Author Archive

Not Like One of the Family: Novels of Dignity and Domestic Labor

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The myth of Rosie the Riveter is as well-known as her bandana-clad hair and stoic flexing. As a way to supplement male industrial labor resources depleted by World War II, Rosie represented the potential for women economically left behind since the Great Depression to gain financial power over their

Meridel LeSueur and the Golden Age of Proletarian Writers

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Meridel LeSueur had a radical pedigree, living in an anarchist commune and writing about causes like migrant workers’ rights and Native American autonomy. Blacklisted during the McCarthy era, her novel The Girl became a seminal text for second-wave feminists. But why do few people read her today?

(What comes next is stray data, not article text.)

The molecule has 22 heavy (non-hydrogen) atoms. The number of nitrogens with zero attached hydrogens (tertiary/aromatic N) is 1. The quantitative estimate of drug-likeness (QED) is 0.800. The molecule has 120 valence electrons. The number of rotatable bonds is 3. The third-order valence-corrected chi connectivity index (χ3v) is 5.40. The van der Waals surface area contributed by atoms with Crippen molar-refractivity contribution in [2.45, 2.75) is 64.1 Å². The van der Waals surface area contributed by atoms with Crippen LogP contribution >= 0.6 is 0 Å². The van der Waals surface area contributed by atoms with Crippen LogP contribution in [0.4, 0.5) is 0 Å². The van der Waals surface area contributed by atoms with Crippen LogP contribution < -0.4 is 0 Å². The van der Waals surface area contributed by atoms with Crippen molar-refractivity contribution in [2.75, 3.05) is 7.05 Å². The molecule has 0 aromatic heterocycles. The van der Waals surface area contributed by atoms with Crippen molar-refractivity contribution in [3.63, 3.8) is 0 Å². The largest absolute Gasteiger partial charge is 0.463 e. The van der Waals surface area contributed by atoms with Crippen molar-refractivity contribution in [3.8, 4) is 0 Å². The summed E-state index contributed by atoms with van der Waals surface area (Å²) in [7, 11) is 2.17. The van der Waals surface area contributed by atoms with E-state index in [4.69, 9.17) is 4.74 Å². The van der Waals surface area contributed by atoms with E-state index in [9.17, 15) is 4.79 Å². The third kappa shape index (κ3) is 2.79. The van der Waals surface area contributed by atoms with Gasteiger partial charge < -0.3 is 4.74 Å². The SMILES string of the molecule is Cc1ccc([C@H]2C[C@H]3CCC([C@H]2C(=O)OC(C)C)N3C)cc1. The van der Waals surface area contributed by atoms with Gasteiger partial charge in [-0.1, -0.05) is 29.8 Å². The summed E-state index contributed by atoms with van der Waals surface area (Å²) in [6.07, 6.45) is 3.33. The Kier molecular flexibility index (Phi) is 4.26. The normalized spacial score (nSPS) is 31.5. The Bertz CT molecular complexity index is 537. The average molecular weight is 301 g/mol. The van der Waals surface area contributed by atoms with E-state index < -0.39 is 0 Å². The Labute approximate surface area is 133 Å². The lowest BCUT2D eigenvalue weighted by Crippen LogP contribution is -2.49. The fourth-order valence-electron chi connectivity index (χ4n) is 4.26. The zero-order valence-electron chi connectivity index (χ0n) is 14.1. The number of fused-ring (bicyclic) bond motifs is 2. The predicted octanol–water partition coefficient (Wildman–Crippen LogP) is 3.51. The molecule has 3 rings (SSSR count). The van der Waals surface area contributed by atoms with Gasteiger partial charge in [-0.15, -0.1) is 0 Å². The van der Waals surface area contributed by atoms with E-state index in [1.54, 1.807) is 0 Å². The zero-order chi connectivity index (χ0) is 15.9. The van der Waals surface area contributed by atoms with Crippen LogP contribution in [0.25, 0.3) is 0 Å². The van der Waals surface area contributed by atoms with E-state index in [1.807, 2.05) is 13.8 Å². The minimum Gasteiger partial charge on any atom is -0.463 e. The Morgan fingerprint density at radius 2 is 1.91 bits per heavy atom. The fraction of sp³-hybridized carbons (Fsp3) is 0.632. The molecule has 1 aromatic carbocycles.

Virtue and Liberation: The Literary Battle for the Mind of the American Mill Girl

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Work, and the psychological impacts of work, are rarely represented in fiction, even though America has a rich literary history of labor narratives, particularly in the case of female writers, dating as far back as the mid-nineteenth century.